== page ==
A Guide to the Lakes, in Cumberland, Westmorland, and Lancashire

W. Pennington, and sold, 1821 - 312 pages

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Page 209 - The bosom of the mountains spreading here into a broad basin, discovers in the midst Grasmere Water ; its margin is hollowed into small bays, with bold eminences, some of rock, some of soft turf, that half conceal and vary the figure of the little lake they command...
Page 253 - The gates of hell are open night and day ; Smooth the descent, and easy is the way : But, to return, and view the cheerful skies — In this the task and mighty labour lies.
Page 218 - ... feet gushes from a hole in the rock, and spreading in large sheets over its broken front dashes from steep to steep, and then rattles away in a torrent down the valley. The rock on the left rises perpendicular with stubbed yew-trees and shrubs staring from its side to the height of at least 300 feet.
Page 102 - In the evening walked alone down to the Lake by the side of Crow-Park after sunset and saw the solemn colouring of night draw on. the last gleam of sunshine fading away on the hill-tops, the deep serene of the waters, and the long shadows of the mountains thrown across them, till they nearly touched the hithermost shore.
Page 201 - I guess, awefully overlooks the way ; our path here tends to the left, and the ground gently rising, and covered with a glade of scattering trees and bushes on the very margin of the water, opens both ways the most delicious view, that my eyes ever beheld. Behind you are the magnificent heights of...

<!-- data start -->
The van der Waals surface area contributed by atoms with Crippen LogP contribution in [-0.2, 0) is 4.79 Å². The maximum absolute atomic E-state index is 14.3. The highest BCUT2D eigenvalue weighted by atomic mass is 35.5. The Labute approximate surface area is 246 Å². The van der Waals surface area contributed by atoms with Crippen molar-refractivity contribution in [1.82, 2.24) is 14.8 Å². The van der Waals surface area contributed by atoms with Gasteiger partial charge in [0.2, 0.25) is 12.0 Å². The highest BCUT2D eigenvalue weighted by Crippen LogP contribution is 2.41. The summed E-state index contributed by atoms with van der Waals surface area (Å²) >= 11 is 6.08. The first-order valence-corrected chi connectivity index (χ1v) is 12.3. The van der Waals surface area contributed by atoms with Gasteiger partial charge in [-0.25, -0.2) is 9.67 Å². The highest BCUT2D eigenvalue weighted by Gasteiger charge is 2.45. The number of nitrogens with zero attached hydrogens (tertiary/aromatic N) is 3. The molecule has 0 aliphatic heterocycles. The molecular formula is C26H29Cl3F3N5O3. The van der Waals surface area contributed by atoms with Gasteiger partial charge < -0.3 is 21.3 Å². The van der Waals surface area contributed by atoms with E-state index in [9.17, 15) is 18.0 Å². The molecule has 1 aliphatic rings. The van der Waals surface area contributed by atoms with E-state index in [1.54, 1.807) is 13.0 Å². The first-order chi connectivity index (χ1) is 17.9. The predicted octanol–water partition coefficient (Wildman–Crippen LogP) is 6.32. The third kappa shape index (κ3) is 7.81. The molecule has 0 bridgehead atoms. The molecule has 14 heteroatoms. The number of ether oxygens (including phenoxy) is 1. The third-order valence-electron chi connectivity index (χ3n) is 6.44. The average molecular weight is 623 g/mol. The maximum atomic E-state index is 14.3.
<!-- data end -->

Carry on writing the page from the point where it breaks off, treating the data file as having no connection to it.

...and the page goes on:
Page 193 - Keswick, would require the united powers of Claude, Salvator, and Poussin. The first should throw his delicate sunshine over the cultivated vales, the scattered cots, the groves, the lake, and wooded islands. The second should dash out the horror of the rugged cliffs, the steeps, the hanging woods, and foaming water-falls; while the grand pencil of Poussin should crown the whole with the majesty of the impending mountains.
Page 209 - Just opposite to you is a large farm-house at the bottom of a steep smooth lawn embosomed in old woods, which climb half way up the mountain's side, and discover above them a broken line of crags, that crown the scene.
Page 201 - ... barred all access to the dale (for this is the only road) till they could work their way through it. Luckily no one was passing at the time of this fall ; but down the side of the mountain...
Page 201 - Borrowdale; the grass was covered with a hoar-frost, which soon melted and exhaled in a thin blueish smoke; crossed the meadows, obliquely catching a diversity of views among the hills over the lake and islands, and changing prospect at every ten paces. Left Cockshut...
Page 263 - Refresh'd with gentle winds, and brown with shade, The chaste Diana's private haunt, there stood Full in the centre of the darksome wood A spacious grotto, all around o'er-grown , With hoary moss, and arch'd with pumice-stone, From out its rocky clefts the waters flow, And trickling swell into a lake below. Nature had every where so play'd her part, That every where she seem'd to vic with art.

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